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The Wall Street Journal | Thursday, August 7, 2008

Since Jasmine Nguyen collapsed nine years ago, apparently from a seizure, the 32-year-old has lived in a nursing home in Lodi, Calif., dependent on a ventilator to breathe and the facility's staff for her daily needs.

But since early this year, the nursing home has been seeking to evict Ms. Nguyen and a dozen other residents in similar situations, potentially replacing them with shorter-term residents likely to bring more revenue.

The Wall Street Journal | Monday, August 4, 2008

At a time when scores of companies are freezing pensions for their workers, some are quietly converting their pension plans into resources to finance their executives' retirement benefits and pay.

In recent years, companies from Intel Corp. to CenturyTel Inc. collectively have moved hundreds of millions of dollars of obligations for executive benefits into rank-and-file pension plans. This lets companies capture tax breaks intended for pensions of regular workers and use them to pay for executives' supplemental benefits and compensation.

WSJ Health Blog | Friday, July 11, 2008

After 17 babies got overdoses of the blood thinner heparin at a Texas hospital, a hospital-quality group pointed to the incident as one more reason to push for computerized systems for ordering drugs within hospitals.

WSJ Health Blog | Tuesday, July 1, 2008

When you’re navigating around something as delicate as the brain — not to mention cutting things out of it — depth perception helps a lot.

That’s part of the reason so much brain-surgery is still done the old-fashioned way: by cutting open the skull. Endoscopes are great for many types of minimally invasive surgery, but the kind that give a 3-D view are generally too bulky for brain surgery That’s beginning to change.

WSJ Health Blog | Thursday, June 12, 2008

For decades, hospital nurseries have taken great care to keep babies warm. You can hardly move in the average maternity ward without tripping over incubators, warming bassinets and receiving blankets. Now, though, some hospitals are turning the thermostat down for a few infants.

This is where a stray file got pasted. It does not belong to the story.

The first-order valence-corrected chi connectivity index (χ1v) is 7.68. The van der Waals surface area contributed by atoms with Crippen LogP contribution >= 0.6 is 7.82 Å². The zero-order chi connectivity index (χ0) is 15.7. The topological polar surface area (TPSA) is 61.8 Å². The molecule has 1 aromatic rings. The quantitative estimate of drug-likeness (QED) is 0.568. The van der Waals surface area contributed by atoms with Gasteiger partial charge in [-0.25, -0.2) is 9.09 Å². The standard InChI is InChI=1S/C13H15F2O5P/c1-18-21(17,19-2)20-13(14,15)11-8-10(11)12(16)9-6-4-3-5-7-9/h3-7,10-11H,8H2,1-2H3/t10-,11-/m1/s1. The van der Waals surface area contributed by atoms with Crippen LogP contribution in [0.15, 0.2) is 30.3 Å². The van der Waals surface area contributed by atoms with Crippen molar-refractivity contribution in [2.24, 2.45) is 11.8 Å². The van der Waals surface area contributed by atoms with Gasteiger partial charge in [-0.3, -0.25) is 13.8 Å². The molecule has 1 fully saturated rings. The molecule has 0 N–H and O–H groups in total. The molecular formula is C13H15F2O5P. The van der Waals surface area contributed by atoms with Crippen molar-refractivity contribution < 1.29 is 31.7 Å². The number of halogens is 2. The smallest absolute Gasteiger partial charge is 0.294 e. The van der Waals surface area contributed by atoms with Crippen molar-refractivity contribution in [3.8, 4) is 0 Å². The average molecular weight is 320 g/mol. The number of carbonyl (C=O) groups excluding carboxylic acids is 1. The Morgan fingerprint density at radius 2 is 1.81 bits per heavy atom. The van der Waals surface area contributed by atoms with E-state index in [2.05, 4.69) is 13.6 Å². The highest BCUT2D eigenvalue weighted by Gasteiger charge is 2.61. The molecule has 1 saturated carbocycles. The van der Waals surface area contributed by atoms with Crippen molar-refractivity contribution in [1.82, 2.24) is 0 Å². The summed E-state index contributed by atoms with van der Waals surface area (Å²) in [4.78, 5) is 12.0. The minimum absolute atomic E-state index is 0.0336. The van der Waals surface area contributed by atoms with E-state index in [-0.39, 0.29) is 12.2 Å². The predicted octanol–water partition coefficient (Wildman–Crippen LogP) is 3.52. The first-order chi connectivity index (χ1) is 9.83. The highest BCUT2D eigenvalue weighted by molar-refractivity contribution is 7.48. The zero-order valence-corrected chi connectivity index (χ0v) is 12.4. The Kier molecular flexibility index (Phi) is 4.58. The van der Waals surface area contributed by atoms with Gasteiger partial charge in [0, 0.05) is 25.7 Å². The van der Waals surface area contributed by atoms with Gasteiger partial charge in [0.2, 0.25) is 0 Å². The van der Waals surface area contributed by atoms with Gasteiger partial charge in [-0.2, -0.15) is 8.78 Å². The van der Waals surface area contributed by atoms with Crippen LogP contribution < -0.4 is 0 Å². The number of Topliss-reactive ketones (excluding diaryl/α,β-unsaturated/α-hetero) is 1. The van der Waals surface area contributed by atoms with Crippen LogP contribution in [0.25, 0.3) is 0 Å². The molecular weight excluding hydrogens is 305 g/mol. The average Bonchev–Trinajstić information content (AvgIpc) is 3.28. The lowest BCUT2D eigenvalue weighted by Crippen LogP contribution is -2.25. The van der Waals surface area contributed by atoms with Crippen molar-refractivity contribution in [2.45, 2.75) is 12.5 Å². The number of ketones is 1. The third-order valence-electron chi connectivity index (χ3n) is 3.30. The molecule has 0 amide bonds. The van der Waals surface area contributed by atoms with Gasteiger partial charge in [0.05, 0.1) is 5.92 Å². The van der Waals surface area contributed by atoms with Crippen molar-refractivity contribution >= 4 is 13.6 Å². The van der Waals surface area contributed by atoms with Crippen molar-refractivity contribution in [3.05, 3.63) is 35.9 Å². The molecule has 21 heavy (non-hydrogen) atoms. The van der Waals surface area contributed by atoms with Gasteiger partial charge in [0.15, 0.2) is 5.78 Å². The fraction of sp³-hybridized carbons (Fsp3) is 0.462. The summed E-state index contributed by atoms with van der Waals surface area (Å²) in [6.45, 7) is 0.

WSJ Health Blog | Tuesday, May 20, 2008

Small and rural hospitals can have a tough time keeping patients. Many will drive an hour or two to the nearest city for all but the most basic — or most urgent — care. And the sickest patients may have to be shipped out anyway, to reach the specialists that might save them.

What if high-tech tools could bring the big-city expertise to their patients instead?

WSJ Health Blog | Thursday, April 17, 2008

Roadside bombs have made brain damage a grim hallmark of modern war. A RAND study out today says 320,000 U.S. troops may have suffered brain injuries in Iraq and Afghanistan — and less than half say they were ever evaluated by a doctor.

Even where there’s no unconsciousness or visible head wound, mild brain damage, without prompt treatment, can cause lasting problems.

WSJ Health Blog | Wednesday, March 26, 2008

Small businesses are leading the national retreat from employer-based health coverage.

More than half of the 6 million Americans who lost health insurance between 2000 and 2006 worked at small companies or were self-employed, a recent Health Affairs online article reported.

WSJ Health Blog | Wednesday, March 12, 2008

Plenty of companies are working on better engines to search the Web for health information. Now insurance heavyweight Aetna is making it personal.

The company is rolling out a search service that takes into account a member’s personal health information, including past diagnoses and health-plan details.

WSJ Health Blog | Friday, February 8, 2008

Dodged the flu this year? A lot of people have, and some companies aren’t too happy about it.

The CDC’s FluView map shows that this year’s influenza season has been a slow-starter. While the flu has picked up in recent weeks, sporadic reports of flu were the most common on the agency’s flu map during in December.


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